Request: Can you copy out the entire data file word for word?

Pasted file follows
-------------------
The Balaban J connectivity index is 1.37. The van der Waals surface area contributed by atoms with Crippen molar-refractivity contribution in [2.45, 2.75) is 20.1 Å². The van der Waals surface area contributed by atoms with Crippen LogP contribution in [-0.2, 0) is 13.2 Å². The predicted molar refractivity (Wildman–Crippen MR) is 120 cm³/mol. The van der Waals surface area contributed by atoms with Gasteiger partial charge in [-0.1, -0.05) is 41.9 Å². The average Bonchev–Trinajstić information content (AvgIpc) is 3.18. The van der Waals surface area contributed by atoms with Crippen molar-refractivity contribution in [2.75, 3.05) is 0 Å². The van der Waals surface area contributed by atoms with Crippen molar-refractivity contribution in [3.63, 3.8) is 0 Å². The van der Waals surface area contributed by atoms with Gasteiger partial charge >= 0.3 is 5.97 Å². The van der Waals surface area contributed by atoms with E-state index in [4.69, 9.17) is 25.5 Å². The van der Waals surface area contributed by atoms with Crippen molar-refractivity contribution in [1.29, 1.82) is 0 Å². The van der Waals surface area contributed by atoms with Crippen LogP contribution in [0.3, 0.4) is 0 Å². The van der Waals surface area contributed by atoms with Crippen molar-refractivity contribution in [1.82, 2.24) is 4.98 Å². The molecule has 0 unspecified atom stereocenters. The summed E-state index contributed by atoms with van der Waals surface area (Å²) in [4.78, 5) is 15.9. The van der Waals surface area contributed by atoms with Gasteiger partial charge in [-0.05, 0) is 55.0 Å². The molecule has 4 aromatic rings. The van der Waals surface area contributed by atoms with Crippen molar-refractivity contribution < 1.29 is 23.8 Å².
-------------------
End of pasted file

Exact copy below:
The Balaban J connectivity index is 1.37. The van der Waals surface area contributed by atoms with Crippen molar-refractivity contribution in [2.45, 2.75) is 20.1 Å². The van der Waals surface area contributed by atoms with Crippen LogP contribution in [-0.2, 0) is 13.2 Å². The predicted molar refractivity (Wildman–Crippen MR) is 120 cm³/mol. The van der Waals surface area contributed by atoms with Gasteiger partial charge in [-0.1, -0.05) is 41.9 Å². The average Bonchev–Trinajstić information content (AvgIpc) is 3.18. The van der Waals surface area contributed by atoms with Crippen molar-refractivity contribution in [2.75, 3.05) is 0 Å². The van der Waals surface area contributed by atoms with Crippen molar-refractivity contribution in [3.63, 3.8) is 0 Å². The van der Waals surface area contributed by atoms with Gasteiger partial charge >= 0.3 is 5.97 Å². The van der Waals surface area contributed by atoms with E-state index in [4.69, 9.17) is 25.5 Å². The van der Waals surface area contributed by atoms with Crippen molar-refractivity contribution in [1.29, 1.82) is 0 Å². The van der Waals surface area contributed by atoms with Crippen LogP contribution in [0.3, 0.4) is 0 Å². The van der Waals surface area contributed by atoms with Crippen molar-refractivity contribution in [1.82, 2.24) is 4.98 Å². The molecule has 0 unspecified atom stereocenters. The summed E-state index contributed by atoms with van der Waals surface area (Å²) in [4.78, 5) is 15.9. The van der Waals surface area contributed by atoms with Gasteiger partial charge in [-0.05, 0) is 55.0 Å². The molecule has 4 aromatic rings. The van der Waals surface area contributed by atoms with Crippen molar-refractivity contribution < 1.29 is 23.8 Å².